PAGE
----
I just wish he could've given this one thing back for DD.

HotBurrito1 Thu 13-Dec-12 22:24:32

It's my sons birthday today and my dad hasn't rung either. It didn't occur to me to moan at him because he has clearly just not remembered. As you point out, your daughter is not upset. You are upset, but I get the feeling it's not really about today.

Hope she had a good day.

deleted203 Thu 13-Dec-12 22:35:31

I can understand you being annoyed and disappointed but he sounds unreliable at the best of times. Also, (without wanting to be sexist) I suspect my own Dad (who is a brilliant grandad and loves my DCs to bits, runs them about to various events, hands over pocket money, is interested in their schoolwork - could tell you what GCSEs/A levels they were taking and how they were getting on etc etc) relies heavily on my MOTHER to remember birthdays. I believe if I rang my Dad now and challenged, 'ok - give me the date of all my kids' birthdays' he would flounder and get it wrong. I actually think if I challenged my Dad on my OWN birthday (I'm 45 and his eldest child) he would not be entirely sure.......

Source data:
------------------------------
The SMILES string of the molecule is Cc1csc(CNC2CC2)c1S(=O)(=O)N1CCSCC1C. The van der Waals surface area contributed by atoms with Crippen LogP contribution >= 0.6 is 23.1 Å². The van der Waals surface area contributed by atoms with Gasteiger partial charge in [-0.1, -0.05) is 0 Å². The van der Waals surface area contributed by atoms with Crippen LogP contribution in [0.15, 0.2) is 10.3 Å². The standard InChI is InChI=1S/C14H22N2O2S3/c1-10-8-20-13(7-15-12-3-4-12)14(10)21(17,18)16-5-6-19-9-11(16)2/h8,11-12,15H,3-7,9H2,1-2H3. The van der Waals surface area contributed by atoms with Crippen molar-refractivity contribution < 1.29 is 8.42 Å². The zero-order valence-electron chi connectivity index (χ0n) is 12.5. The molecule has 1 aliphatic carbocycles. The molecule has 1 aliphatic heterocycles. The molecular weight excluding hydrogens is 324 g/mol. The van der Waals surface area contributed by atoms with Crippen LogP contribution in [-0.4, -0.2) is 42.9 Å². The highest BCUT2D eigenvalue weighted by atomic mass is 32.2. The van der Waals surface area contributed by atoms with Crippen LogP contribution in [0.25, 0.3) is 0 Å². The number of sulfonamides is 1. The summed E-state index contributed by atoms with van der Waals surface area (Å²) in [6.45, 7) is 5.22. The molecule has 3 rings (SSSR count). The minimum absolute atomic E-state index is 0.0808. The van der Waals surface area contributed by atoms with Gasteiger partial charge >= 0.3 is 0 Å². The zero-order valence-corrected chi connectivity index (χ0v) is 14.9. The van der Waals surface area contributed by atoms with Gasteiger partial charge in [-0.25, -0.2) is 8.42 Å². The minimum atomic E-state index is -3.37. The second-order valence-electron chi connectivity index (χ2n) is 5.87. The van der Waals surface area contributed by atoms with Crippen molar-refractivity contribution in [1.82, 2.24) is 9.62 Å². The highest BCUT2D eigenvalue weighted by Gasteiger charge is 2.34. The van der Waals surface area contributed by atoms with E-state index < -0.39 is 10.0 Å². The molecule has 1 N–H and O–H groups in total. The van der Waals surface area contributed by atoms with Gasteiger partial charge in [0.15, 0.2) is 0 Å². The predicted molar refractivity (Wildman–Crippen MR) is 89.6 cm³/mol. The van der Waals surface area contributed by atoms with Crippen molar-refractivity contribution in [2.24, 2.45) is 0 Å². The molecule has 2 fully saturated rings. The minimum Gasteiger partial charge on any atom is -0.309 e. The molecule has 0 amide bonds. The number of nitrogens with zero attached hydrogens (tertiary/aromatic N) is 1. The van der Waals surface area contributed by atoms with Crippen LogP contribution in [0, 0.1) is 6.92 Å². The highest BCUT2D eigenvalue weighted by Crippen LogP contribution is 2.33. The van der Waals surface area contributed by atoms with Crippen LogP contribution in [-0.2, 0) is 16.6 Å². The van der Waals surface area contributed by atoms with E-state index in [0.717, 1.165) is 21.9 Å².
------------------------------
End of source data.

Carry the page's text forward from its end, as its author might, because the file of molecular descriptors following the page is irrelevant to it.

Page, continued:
I think your Dad's just forgotten. Doesn't matter how much you've done for him some men are just not real good at this sort of thing. It's not unreasonable to feel disappointed - but maybe unrealistic?

PS Just shouted through to DH to say 'when's my birthday?' and he confidently shouted the answer back. He was a day out...........

Aussiebean Thu 13-Dec-12 22:49:57

Happy birthday to your DD

My DFiance is the same. Gets our anniversary and my birthday mixed up and wrong, even on legal documents.

But I don't think this post is about your father forgetting. His behaviour is nothing new. He sounds like he has been like this for years, but now he is potentially hurting your baby it is worse.

I think you are now sick of his behaviour or tied of having to be the one to deal with it all and wanting your dad to give something back to you for a change.

I also get the impression you didn't remind him but just hoped he would remember this time. Given his past behaviour you were kind of setting him up for failure. But I can also understand it.